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President Joe Biden turns from the podium after speaking to a joint session of Congress President Joe Biden turns from the podium after speaking to a joint session of Congress in the House Chamber at the U.S. Capitol in Washington, April 28, 2021 (AP photo by Andrew Harnik).

U.S. Democracy Promotion Needs a Reboot

Friday, April 30, 2021

For those excited by Joe Biden’s campaign promises to restore democracy promotion as a central plank of U.S. foreign policy, the months following last year’s presidential election were hair-raising. As Donald Trump refused to concede defeat and his supporters spread baseless conspiracy theories about election fraud, experts raised alarms that the fraught climate and Republican intransigence were eroding America’s global reputation. The ensuing loss of credibility, they warned, would make it all the more difficult for the U.S. to hold other countries accountable for authoritarian behavior.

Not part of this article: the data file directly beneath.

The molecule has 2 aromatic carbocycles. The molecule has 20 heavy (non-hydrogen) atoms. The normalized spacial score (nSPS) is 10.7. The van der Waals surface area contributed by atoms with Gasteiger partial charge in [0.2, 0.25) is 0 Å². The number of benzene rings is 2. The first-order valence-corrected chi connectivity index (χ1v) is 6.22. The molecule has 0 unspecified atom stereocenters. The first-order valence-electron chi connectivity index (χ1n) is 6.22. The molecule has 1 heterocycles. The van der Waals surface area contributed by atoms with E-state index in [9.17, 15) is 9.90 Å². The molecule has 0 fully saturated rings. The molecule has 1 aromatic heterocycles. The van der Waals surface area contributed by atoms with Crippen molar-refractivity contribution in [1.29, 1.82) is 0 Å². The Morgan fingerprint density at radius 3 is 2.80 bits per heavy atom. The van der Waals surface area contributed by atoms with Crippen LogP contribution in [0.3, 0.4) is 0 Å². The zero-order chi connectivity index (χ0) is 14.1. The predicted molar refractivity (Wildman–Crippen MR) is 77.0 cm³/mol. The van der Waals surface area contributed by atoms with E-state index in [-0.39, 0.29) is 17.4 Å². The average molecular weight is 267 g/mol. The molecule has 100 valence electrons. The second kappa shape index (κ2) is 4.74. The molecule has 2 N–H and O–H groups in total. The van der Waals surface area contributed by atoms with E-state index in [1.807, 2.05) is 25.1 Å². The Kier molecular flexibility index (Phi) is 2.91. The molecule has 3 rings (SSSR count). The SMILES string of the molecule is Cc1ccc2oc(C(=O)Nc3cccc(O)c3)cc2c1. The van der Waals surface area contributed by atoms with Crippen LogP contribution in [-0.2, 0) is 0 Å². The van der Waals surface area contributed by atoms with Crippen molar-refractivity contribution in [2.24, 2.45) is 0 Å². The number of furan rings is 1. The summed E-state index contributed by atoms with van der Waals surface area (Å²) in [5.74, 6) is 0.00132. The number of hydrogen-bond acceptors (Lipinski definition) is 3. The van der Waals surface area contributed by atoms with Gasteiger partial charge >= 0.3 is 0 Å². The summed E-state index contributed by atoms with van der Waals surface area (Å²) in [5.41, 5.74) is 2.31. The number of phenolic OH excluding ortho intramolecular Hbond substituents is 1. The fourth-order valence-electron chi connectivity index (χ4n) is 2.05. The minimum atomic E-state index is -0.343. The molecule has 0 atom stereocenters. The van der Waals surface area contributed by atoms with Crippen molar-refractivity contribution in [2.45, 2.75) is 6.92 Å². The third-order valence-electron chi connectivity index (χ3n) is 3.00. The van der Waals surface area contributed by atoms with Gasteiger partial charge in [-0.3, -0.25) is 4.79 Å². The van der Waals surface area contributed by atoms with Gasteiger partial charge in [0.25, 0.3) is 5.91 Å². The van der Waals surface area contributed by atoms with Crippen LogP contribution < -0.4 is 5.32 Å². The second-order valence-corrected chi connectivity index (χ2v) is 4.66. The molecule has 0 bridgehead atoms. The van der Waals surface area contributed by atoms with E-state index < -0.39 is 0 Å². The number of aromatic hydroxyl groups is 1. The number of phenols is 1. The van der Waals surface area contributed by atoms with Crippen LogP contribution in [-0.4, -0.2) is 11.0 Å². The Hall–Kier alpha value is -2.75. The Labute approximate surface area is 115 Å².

One insurrection, one inauguration, and 100 days later, the democracy promotion community has found some encouragement in Biden’s early acts in office. During a speech on his administration’s foreign policy agenda in early February, Biden deemed democratic values the “grounding wire of our global foreign policy.” That strong rhetoric has been accompanied by several actions that indicate his administration’s intent to spend significant political capital on human rights and democracy. In the first face-to-face meeting between senior U.S. and Chinese officials, for example, Secretary of State Antony Blinken offered sharp criticisms of Beijing’s human rights abuses in Xinjiang, Hong Kong and Taiwan. The U.S. also moved quickly to impose sanctions on Russian officials and entities after the imprisonment of opposition leader Alexei Navalny, and on members of Myanmar’s military after their early-February coup. ...

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